Letter: Noise-reduction project falls short




It is heartening the city of Vancouver is acting to silence train horns at four crossings affecting 467 residents. It is dispiriting the private crossing at the south end of Chelsea Avenue, affecting about 200 residents, is not addressed.

In 2010 Vancouver conducted an acoustic study of train horns at the Chelsea crossing and an automated horn system test demonstrating the tremendous reduction in noise as one alternative to quieting that crossing.

The Riverview Neighborhood Association was told the $155,000 cost of an AHS must be borne by them. I was encouraged to collect it. I failed (though only 5 percent of us pledged 18 percent needed).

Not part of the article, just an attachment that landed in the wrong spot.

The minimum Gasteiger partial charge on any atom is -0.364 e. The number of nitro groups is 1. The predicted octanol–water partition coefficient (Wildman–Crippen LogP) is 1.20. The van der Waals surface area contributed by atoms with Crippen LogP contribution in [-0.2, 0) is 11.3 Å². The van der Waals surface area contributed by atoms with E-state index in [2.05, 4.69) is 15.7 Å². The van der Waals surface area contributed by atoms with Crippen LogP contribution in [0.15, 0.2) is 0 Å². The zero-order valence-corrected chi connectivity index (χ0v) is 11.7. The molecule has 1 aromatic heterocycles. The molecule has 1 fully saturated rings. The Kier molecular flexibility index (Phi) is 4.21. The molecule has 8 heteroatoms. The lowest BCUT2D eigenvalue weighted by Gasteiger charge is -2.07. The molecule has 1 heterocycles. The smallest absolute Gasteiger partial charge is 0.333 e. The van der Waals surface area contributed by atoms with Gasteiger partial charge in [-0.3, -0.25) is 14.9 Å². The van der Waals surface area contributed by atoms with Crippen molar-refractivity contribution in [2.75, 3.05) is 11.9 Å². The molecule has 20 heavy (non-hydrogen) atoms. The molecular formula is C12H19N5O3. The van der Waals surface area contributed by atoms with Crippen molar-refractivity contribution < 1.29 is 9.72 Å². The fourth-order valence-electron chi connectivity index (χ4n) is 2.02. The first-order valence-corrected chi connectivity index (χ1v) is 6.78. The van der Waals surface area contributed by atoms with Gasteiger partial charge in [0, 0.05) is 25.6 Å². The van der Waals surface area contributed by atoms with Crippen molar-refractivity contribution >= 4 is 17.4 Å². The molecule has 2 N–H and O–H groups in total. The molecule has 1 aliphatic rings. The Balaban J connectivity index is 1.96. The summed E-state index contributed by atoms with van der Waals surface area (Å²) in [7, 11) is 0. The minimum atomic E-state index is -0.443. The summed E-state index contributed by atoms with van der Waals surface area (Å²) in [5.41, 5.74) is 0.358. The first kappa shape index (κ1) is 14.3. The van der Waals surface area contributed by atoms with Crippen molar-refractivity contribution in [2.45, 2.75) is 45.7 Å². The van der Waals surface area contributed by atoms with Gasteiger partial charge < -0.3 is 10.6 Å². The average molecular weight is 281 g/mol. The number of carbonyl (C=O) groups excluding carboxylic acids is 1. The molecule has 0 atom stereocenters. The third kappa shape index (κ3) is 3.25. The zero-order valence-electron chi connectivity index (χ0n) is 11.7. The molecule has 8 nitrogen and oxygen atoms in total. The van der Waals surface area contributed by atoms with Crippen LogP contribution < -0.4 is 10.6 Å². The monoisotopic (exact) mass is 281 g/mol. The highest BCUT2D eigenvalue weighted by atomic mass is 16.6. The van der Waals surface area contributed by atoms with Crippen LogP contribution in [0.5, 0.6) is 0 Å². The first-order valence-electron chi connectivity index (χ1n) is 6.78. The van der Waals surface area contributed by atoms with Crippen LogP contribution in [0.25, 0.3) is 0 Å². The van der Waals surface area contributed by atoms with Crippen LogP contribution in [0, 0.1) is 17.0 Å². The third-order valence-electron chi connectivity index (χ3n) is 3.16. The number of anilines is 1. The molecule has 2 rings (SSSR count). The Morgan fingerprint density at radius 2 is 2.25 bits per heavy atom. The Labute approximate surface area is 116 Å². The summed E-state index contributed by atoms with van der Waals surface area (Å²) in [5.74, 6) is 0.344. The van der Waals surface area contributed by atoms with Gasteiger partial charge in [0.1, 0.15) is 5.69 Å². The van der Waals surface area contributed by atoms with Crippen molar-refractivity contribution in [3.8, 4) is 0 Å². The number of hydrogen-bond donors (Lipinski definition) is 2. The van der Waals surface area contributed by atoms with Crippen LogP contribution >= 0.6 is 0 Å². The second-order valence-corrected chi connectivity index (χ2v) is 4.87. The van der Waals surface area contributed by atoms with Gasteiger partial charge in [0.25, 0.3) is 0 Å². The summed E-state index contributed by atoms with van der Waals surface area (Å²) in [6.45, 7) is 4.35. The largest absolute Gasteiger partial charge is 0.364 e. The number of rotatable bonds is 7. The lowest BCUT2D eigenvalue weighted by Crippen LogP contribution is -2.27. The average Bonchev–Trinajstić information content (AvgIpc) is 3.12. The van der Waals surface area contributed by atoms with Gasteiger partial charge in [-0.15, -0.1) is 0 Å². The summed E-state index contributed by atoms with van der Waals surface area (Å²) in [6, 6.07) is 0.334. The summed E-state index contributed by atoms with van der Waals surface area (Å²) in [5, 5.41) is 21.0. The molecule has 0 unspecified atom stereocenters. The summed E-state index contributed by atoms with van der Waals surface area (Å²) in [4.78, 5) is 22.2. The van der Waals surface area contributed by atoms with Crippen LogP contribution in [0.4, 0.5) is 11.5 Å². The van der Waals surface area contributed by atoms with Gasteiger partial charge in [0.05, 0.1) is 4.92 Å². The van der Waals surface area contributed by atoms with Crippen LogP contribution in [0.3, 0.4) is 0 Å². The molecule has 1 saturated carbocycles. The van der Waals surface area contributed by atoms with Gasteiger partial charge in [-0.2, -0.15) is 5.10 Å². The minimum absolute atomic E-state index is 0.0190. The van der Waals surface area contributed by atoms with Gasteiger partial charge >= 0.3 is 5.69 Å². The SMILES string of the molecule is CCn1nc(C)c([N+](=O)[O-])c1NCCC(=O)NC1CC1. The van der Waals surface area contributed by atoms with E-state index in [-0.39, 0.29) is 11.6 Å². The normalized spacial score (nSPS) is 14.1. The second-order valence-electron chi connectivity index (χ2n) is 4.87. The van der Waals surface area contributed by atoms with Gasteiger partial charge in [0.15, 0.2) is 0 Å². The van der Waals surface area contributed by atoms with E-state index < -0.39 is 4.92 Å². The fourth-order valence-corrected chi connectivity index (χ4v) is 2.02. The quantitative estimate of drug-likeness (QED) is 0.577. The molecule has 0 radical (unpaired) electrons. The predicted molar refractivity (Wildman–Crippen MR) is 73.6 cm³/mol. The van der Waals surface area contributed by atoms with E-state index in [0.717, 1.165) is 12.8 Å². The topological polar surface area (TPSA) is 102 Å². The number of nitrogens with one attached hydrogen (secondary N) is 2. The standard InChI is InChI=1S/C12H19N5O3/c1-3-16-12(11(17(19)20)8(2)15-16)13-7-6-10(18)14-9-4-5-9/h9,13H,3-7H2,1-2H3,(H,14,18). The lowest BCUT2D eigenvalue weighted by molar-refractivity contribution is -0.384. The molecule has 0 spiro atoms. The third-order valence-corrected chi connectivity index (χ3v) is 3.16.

The remaining 95 percent contributed bombast, hollow promises, and otherwise evinced confidence in a free lunch. So …

Cheers to the city for initiating action on local improvement districts to silence four Vancouver crossings.

Jeers to the city for not including the private Chelsea Avenue crossing and to the Riverview Neighborhood Association for expending its resources to build a walking trail far to the east of the neighborhood’s core rather than attacking the obnoxious BNSF cancer in the midst of hundreds of our residents, adversely affecting their peace and property values.

George Grill